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What Are Triglycerides? - Definition & Overview

What Are Triglycerides? - Definition & Overview
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  • 0:00 What Are Triglycerides?
  • 1:00 The Chemistry of Triglycerides
  • 2:02 Triglycerides and Health
  • 3:05 Monitoring Triglyceride Levels
  • 4:02 Lesson Summary
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Lesson Transcript
Instructor: Mary Ellen Ellis
A triglyceride is a molecule that acts as an essential energy source in your body. But even though it's essential, too much of it can be bad for you. In this lesson, learn about this molecule's structure and the role it plays in your body.

What Are Triglycerides?

If you have had a checkup with your doctor recently, you may have had your blood drawn for various tests. On your report card you probably saw an entry for triglyceride levels. But what is a triglyceride, and what does it mean for your health?

A triglyceride is a type of fat, or lipid, which is present in blood and is stored in fat cells. Your body converts food that you don't immediately need for energy into triglycerides. Your liver is responsible for manufacturing the molecules of triglyceride for stored energy. From the liver they move through the bloodstream to fat cells for storage until you need them.

While your body metabolizes extra calories into triglycerides for storage, you also consume them directly from certain foods. Triglycerides are one of the main components in many vegetable oils as well as animal fats. High triglyceride levels in your blood are associated with diabetes, heart disease, stroke, and fatty liver disease.

The Chemistry of Triglycerides

A triglyceride is a lipid molecule made up of one unit of glycerol and three fatty acids, hence the tri- prefix, which means three. A triglyceride looks a little bit like a creature with three tails. The head is glycerol, which is a simple sugar alcohol compound. By itself, glycerol is used as a food additive for sweetening and preserving foods. It is also used as a lubricant in pharmaceutical and hygiene products, like soap and toothpaste. It is also a main component of antifreeze because it freezes at a lower temperature than water.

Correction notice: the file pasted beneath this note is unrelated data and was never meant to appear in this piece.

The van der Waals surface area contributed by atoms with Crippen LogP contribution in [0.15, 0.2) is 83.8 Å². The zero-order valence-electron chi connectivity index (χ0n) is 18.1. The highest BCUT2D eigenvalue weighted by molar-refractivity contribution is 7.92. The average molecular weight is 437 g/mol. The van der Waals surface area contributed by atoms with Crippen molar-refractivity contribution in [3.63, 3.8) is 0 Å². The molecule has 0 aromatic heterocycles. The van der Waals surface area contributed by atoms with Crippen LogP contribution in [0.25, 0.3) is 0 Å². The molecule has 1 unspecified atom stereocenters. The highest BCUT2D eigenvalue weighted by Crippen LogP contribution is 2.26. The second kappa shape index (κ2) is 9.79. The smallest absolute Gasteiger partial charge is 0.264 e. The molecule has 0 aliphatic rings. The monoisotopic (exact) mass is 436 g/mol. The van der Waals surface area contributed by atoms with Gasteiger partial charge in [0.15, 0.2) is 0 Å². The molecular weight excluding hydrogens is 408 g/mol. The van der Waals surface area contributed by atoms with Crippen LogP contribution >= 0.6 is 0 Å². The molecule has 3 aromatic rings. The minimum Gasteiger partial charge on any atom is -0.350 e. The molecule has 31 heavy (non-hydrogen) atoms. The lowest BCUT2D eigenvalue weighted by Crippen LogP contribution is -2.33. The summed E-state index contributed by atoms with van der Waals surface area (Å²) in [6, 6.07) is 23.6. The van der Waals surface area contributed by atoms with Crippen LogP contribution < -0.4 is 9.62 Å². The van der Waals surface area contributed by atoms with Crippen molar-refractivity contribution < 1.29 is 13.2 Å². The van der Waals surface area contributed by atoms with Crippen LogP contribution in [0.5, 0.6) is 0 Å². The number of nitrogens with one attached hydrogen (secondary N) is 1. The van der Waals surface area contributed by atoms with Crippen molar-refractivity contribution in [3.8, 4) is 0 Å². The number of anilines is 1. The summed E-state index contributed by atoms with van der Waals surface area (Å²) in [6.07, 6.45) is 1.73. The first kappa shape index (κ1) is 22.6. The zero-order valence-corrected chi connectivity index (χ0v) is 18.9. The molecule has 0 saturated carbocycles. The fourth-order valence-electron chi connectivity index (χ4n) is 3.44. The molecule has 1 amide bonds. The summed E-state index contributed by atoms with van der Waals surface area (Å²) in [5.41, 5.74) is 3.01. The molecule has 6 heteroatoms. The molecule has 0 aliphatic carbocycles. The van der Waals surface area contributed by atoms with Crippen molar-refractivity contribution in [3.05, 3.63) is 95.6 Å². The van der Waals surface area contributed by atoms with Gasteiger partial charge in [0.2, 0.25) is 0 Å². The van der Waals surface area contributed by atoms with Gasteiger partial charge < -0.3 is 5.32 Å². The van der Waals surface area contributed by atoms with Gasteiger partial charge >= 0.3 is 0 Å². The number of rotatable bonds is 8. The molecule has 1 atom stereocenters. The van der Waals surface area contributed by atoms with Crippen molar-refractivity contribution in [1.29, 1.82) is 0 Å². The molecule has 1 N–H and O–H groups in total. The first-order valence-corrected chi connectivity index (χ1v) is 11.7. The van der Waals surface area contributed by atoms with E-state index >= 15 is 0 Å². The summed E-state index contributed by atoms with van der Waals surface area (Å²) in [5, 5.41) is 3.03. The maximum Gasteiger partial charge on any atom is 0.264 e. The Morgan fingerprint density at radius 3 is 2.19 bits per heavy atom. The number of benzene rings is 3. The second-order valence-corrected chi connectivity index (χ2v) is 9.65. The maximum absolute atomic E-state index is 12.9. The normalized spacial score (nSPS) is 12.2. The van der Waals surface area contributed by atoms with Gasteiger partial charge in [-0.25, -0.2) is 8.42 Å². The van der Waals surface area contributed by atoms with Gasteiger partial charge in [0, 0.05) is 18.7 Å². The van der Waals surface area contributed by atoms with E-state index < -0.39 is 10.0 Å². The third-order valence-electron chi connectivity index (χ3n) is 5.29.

When glycerol links up with three fatty acids, you get a molecule of triglyceride. Fatty acids are compounds that look like long chains, or tails. At one end is the 'head,' which is the part that links up to the glycerol. After the head is a long tail of carbon atoms. The three fatty acids of a triglyceride are what make this compound useful as an energy source. When the tails are broken down, they release energy.

Triglycerides and Health

Having high triglyceride levels in your blood is not a disease or illness in itself, but it can lead to certain health problems. Triglycerides are necessary as an energy source, but having too many of them circulating in your blood can contribute to atherosclerosis, or a hardening of arteries. This, in turn, leads to an increased risk of having a heart attack or a stroke. Having a high level of triglycerides is also associated with metabolic syndrome, diabetes, and obesity, all of which also increase the risk of heart attack and stroke.

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